Recently, after hearing some advice about how to spend your free time with God, I was looking up my own church on iTunes. My church is also called Revolution. After downloading services I had missed from my own church to listen to on my commute to work, at the bottom of the list there was a section that said persons who bought this also bought this. And there is where I found your podcast. So I listened to the services missed and found that I really enjoyed this time to learn about God. I was out of things to listen to and so I downloaded your Book of Nehemiah series. Although this church is marketed for men, I am a woman who is so grateful for this podcast. You have brought the Bible alive for me and helped me to see things from a different perspective. I  need you to know how much this has impacted my life. My favorite was Nehemiah 3, which I had never heard even spoke about before and how you brought out how excited everyone would have been to see their name in this book. Also how under appreciated volunteers can be and how we need to always remember them. If ever I were to find myself in the Tucson area, I would feel that I had a church there already. I find myself waiting to hear what God is saying through you next. Thank You so much for podcasting this and for making your study notes and quiet time schedule available online. I have found all these very useful. I felt compelled to communicate to you how much this has all impacted my life. I am so grateful and am sure that you know that God is doing great things with this church. I know I am not the only one here who has heard  these podcast, because of where I found them. I thank God for you.

– Heather, Schertz/ Cibolo, TX

Love technology and what it enables us to do for the kingdom. I’m grateful for Paul and his team and how hard they work to make this area of our church work.

Letting Go

It seems like the older I get, the more I have to let go of.

It is this way physically. The older you get, the less you can do and you have to let go. It takes longer to recover from a long run than when I was 18. I have to eat differently now.

Parenting is the same way. It seems like a series of letting go. As our kids get older, I give up more and more control over them.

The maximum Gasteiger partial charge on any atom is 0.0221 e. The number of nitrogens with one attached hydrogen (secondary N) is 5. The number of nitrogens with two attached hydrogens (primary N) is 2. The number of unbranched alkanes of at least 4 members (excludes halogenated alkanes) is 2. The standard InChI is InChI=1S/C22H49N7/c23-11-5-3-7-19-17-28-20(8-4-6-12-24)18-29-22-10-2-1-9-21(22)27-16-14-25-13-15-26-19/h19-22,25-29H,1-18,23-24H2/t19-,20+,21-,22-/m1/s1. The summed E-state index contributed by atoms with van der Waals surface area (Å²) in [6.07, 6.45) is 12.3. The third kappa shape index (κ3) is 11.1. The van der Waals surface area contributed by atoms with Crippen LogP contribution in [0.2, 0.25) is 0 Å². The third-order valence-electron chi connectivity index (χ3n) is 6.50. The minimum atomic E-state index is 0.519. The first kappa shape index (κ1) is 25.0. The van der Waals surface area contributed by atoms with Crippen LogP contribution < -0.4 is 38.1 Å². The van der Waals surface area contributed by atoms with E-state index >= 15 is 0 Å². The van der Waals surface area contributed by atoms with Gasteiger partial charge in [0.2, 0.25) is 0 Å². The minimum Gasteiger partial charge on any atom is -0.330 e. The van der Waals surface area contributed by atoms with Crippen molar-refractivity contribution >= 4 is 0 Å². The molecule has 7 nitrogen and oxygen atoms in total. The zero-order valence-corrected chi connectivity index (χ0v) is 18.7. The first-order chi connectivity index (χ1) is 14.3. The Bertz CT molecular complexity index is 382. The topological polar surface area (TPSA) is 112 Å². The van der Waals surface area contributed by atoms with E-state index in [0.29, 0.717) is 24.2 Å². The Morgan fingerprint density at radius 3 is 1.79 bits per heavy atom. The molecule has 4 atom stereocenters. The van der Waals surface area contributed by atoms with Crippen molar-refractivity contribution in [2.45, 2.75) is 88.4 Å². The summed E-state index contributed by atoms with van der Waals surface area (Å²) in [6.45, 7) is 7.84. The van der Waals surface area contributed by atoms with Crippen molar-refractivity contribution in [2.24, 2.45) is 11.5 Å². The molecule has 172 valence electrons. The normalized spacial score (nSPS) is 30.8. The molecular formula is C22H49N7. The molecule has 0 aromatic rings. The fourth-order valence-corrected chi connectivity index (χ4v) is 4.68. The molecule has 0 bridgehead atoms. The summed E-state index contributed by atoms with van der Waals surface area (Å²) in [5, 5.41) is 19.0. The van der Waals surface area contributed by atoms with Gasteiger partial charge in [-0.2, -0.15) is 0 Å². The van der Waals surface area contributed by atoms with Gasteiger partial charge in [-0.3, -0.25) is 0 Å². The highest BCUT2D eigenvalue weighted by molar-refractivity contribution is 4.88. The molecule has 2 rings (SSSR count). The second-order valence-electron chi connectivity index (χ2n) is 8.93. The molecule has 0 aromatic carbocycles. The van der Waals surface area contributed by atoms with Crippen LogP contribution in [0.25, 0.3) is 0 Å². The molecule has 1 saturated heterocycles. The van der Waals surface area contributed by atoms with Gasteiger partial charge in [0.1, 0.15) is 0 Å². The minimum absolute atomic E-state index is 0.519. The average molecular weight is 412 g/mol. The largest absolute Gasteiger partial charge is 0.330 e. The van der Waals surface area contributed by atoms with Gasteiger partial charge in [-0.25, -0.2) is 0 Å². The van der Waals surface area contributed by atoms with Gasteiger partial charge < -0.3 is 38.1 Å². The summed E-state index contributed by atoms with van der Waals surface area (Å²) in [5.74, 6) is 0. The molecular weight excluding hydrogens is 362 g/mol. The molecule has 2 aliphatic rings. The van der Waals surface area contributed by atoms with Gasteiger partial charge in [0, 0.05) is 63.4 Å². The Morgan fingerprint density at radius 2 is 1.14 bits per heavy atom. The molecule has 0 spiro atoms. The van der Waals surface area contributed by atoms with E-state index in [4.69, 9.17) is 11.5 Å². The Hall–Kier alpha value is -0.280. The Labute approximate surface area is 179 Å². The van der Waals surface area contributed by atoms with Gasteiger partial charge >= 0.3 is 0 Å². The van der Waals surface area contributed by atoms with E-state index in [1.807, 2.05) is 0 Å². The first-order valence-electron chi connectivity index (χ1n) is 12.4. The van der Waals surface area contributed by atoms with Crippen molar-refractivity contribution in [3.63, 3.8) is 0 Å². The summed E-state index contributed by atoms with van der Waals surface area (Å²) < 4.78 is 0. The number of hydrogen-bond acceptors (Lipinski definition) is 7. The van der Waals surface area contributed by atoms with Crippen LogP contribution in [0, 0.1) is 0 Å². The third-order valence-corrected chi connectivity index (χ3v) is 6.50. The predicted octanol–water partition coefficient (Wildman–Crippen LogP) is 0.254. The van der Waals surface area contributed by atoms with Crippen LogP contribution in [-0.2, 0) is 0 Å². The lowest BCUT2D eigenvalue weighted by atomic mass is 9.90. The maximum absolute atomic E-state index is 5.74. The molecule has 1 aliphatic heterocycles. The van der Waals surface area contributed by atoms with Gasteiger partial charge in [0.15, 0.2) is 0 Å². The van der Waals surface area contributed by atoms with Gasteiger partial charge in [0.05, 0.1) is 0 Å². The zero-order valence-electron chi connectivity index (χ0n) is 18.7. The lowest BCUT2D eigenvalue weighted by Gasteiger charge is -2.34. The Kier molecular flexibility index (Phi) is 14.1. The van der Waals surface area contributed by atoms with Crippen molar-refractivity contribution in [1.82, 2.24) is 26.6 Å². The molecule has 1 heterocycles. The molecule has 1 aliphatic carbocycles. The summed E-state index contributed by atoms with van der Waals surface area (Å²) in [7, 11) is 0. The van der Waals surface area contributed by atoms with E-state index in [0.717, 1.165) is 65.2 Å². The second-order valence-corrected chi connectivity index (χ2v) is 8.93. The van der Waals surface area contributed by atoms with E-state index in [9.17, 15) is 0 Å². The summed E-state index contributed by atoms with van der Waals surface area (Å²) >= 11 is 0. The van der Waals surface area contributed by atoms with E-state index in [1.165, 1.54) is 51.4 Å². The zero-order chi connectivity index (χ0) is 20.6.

Leadership is the same way. The longer you lead and the larger your church grows, the more you let go of.

This is definitely what is happening in my life right now and what God is teaching me. I’ve been thinking about this a lot recently as we are in the process of moving to a new facility for Revolution. When Revolution started, Katie and I were involved in everything. From the printing, set up, greeting, first impressions, signs. Everything. In a way, it was kind of nice because I got to do things the way I wanted them done.

As our church has grown, we have raised up more and more leaders. To the point that we have a large leadership team overseeing a variety of teams. The other night we had a meeting about the move. I sat there looking at the list of tasks (numbering in the 30’s) of things that needed to be done for us to be ready to have a service there on July 17th. My name was next to 3 things. And 1 of them was already done. In fact, I wasn’t even leading the meeting. Paul was (as he is in charge of the move).

Now, this is a good thing because this is our plan at Revolution. By having the team we have, it frees me up to do what only I can do.

But, just because it is a good plan does not make it easy. Letting go is hard in any avenue of life, but as a leader, it is essential for you to take the next step and for your church to take the next step.

Like parenting, health and leadership. When you let go, you hope that you have done a good job of preparing those you are letting go of to do what they need to do. When my kids are grown and leave the house, hopefully I have taught them well and prepared them for what lies ahead. As a leader, when you let go, you find out if you have done a good job of leading and preparing people to lead. This is why many leaders don’t let go.

Craig Groeschel has two great blog posts about what a leader needs to “know”:  letting go of the need to know and what a leader doesn’t know.

Why do you think letting go is so hard to do?

Do What Only You Can Do

All leaders are the same. They all have strengths. They all have weaknesses.

Many leaders and churches want to focus on weaknesses and figure out ways to improve on them. Ironically, this makes sense but is the wrong way to go. Larry Osborne said, “Successful ministries (and leaders) ignore their weaknesses and focus on their strengths.” Put another way for leaders is the question Andy Stanley asks in his book The Next Generation Leader, “What about your job, your abilities, your passions can only you do? Figure those things out and give everything else away.”

Now, as I have made this a part of my leadership and as we have strived to get to this place at Revolution, there are some roadblocks in our thinking. People can look at that statement and say that “the leader is just trying to be lazy.” Or, “They are giving away jobs no one wants to do and keeping the good jobs.”

The lazy part will depend on the leader, but the second part is not true.

Here is what I’ve learned, the things that drain me excite someone else. The things I dread to do makes someone salivate at the thought of doing that task. The same is true for the things I love to do.

As our church has grown, this has shifted for me. While I made a list of what only I could do when we started, more was on the list because of what needed to be done every week to make Revolution happen. But that list gave me a framework of who I was looking for so that I could hand stuff off. While I am not doing what is on the final list (Andy suggests having 3 things on your dream list), I’m getting closer.

So, what about your job can you give away? What can’t you give away? What can only you do? Why are you doing more than those things?